Correct it's JUST my opinion of having trained in several gyms all over the UK.
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entsminger

Virginia, USA

Why couldn't someone with very good genetic potential, a good work ethic and good self motivation develop his physique to it's ultimate using just Nautilus machines ?

==Scott==
I think they could only I've never seen it done, at least in the competitive bodybuilding arena.It's true that a hand full of champions like Viator, Mentzer and Yates used alot of Nautilus in their training but most of them were damn big before they ever heard of Nautilus. It would be most interesting to see how an individual would turn out with the potential of a Sergio, Arnold or Viator who could establish that they used only Nautilus and took no drugs.
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entsminger

Virginia, USA

Bill Sekerak wrote:
entsminger wrote:
Ellington Darden wrote:
During the 1970s, Jones was against steroids. The published research at that time said they did not work. None of the researchers, however, realized that bodybuilders were taking such MASSIVE doses in combination with MASSIVE doses. Jones and I knew that many bodybuilders were on steroids, but we too were surprised by the amounts consumed.

Jones liked being surrounded by huge guys, many of whom told him they were clean. Later he found out he had been duped.

Jones always believed that proper exercise and genetics were the keys to becoming big and strong. To him, drugs were very minor.

Ellington

==Scott==
I guess if Jones was duped I wasn't as dumb as I thought I was in those days because as early as the the late 60's and early 70s I knew the likes of Coe and Sergio and others were on large doses or Steroids. Heck in my 68 69 high school class there were kids who were cramming down steroids like french fries! An average kid benching near 400.There's no way one could think that Sergio was natural.I'm sure Jones just looked the other way.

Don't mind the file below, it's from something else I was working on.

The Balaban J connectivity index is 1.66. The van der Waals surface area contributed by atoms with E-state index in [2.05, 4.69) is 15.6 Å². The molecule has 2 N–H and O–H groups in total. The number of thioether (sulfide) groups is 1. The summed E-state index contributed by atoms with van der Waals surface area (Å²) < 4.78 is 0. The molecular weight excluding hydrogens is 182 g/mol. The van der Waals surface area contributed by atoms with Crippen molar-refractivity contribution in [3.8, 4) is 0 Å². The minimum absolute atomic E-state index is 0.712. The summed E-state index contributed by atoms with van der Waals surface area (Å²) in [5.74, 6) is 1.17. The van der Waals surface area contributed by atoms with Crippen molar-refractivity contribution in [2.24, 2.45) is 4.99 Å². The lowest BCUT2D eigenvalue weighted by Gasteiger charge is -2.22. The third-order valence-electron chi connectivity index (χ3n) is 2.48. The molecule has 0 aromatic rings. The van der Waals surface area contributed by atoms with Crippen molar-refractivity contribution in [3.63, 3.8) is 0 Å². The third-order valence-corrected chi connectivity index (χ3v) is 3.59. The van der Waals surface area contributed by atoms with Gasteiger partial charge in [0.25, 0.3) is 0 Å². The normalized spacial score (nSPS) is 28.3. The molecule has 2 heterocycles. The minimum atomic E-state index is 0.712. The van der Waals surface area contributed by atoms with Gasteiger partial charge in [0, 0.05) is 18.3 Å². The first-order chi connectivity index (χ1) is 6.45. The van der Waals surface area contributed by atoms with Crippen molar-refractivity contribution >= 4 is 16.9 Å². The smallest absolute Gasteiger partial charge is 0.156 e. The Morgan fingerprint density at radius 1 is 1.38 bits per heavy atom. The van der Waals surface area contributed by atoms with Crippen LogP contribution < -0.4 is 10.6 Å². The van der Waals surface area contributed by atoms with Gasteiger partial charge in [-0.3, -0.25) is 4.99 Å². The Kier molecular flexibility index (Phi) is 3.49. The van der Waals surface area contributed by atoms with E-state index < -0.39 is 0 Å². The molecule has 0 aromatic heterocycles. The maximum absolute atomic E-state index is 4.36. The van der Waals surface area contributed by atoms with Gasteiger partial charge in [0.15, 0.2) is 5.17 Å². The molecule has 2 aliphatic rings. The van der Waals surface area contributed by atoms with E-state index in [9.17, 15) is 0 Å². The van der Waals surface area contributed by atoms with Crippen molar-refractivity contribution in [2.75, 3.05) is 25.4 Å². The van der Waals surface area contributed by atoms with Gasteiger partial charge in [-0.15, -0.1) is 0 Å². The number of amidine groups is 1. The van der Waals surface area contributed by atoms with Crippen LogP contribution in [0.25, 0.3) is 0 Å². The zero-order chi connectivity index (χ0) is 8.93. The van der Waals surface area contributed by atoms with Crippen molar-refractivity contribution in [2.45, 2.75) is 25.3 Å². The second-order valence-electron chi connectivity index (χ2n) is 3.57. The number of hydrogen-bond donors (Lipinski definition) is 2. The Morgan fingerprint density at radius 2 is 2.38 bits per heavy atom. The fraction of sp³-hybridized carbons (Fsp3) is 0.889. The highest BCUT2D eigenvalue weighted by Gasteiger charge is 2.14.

He wrote that Sergio was on steroids but as he was addicted to them and since Arthur was training Sergio for the 1971 NABBA Mr. Universe contest he would allow Sergio to stay on the steroids.
Arthur was keen to see Sergio defeat Bill Pearl and sent the picture of Sergio doing the double front bicep that was published in bulletin 2 , the photo that you can actually measure the photo to see that Sergio's arms were bigger than his head.
Pearl sent back some nasty ad hominem comment to Jones in reply.
I've seen film of the contest and many,many stills of Sergio and Pearl and although Pearl looked good he wasn't even in the same league as Sergio. Sergio should've won hands down.
It's obvious that the fix was in.
By the way Pearl claims he was steroid free yet if you look at his physique before roids were making the rounds and the time when lots of bodybuilders were experimenting, the difference is striking.
He had a good ,very good natural physique but wow with " help " he was amazing but never good enough to beat Sergio and yet he did.


==Scott==
With Sergio at his best no one could ever have beaten him unless it was rigged. Gee, something rigged in bodybuilding or any other so called legit sport like boxing, ha ha? The question is what isn't rigged?
The fuss between Jones and Pearl when making that silly jungle movie, I read the account, must have left deep scars on both of them.Pearl couldn't have legitimately beat Sergio any more than Viator could unless it was rigged or they doped Sergio before hand.
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hit4me

Florida, USA

entsminger wrote:
Why couldn't someone with very good genetic potential, a good work ethic and good self motivation develop his physique to it's ultimate using just Nautilus machines ?

==Scott==
I think they could only I've never seen it done, at least in the competitive bodybuilding arena.It's true that a hand full of champions like Viator, Mentzer and Yates used alot of Nautilus in their training but most of them were damn big before they ever heard of Nautilus. It would be most interesting to see how an individual would turn out with the potential of a Sergio, Arnold or Viator who could establish that they used only Nautilus and took no drugs.


it would take an experiment, two different individuals with the same genetic potential, who have never trained and are the same age.....one using free weights only and one using the original nautilus equipment.....the one using free weights uses volume training and the one using nautilus follows the nautilus principals..........both are drug free and are fed 3x/day with a couple snacks in between...both are in a controlled environment and this experiment will take, lets say 3 years..........
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SWISS-HIT

I believe that you can. But it takes much longer. I am talking about years of training. And one needs to be much more consistent with his diet and training. Never deviating from it. Keeping track of the numbers. Recovery time plays also a big role. The stronger you get the less you should train...